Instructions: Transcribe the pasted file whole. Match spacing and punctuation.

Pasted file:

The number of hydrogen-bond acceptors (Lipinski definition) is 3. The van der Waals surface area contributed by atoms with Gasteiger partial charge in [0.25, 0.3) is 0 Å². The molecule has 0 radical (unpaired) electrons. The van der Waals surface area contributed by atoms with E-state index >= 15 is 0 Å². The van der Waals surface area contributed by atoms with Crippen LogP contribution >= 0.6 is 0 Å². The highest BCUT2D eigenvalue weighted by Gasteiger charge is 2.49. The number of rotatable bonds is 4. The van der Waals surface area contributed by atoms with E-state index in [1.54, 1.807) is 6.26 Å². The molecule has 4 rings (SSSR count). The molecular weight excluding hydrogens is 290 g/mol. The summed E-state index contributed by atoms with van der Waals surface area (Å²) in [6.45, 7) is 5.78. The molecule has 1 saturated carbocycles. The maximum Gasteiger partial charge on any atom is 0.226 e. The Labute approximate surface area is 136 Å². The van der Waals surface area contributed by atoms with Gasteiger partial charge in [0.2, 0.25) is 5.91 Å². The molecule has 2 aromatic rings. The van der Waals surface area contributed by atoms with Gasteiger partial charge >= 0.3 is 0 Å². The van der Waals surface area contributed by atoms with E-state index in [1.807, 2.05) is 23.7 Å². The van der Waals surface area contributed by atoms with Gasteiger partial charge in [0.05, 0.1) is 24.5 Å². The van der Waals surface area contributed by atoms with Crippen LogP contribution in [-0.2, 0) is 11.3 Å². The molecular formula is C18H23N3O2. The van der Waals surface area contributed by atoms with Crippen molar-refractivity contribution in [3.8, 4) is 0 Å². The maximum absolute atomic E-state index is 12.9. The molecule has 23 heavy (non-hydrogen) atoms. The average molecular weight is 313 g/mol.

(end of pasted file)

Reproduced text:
The number of hydrogen-bond acceptors (Lipinski definition) is 3. The van der Waals surface area contributed by atoms with Gasteiger partial charge in [0.25, 0.3) is 0 Å². The molecule has 0 radical (unpaired) electrons. The van der Waals surface area contributed by atoms with E-state index >= 15 is 0 Å². The van der Waals surface area contributed by atoms with Crippen LogP contribution >= 0.6 is 0 Å². The highest BCUT2D eigenvalue weighted by Gasteiger charge is 2.49. The number of rotatable bonds is 4. The van der Waals surface area contributed by atoms with E-state index in [1.54, 1.807) is 6.26 Å². The molecule has 4 rings (SSSR count). The molecular weight excluding hydrogens is 290 g/mol. The summed E-state index contributed by atoms with van der Waals surface area (Å²) in [6.45, 7) is 5.78. The molecule has 1 saturated carbocycles. The maximum Gasteiger partial charge on any atom is 0.226 e. The Labute approximate surface area is 136 Å². The van der Waals surface area contributed by atoms with Gasteiger partial charge in [0.2, 0.25) is 5.91 Å². The molecule has 2 aromatic rings. The van der Waals surface area contributed by atoms with Gasteiger partial charge >= 0.3 is 0 Å². The van der Waals surface area contributed by atoms with E-state index in [1.807, 2.05) is 23.7 Å². The van der Waals surface area contributed by atoms with Gasteiger partial charge in [0.05, 0.1) is 24.5 Å². The van der Waals surface area contributed by atoms with Crippen LogP contribution in [-0.2, 0) is 11.3 Å². The molecular formula is C18H23N3O2. The van der Waals surface area contributed by atoms with Crippen molar-refractivity contribution in [3.8, 4) is 0 Å². The maximum absolute atomic E-state index is 12.9. The molecule has 23 heavy (non-hydrogen) atoms. The average molecular weight is 313 g/mol.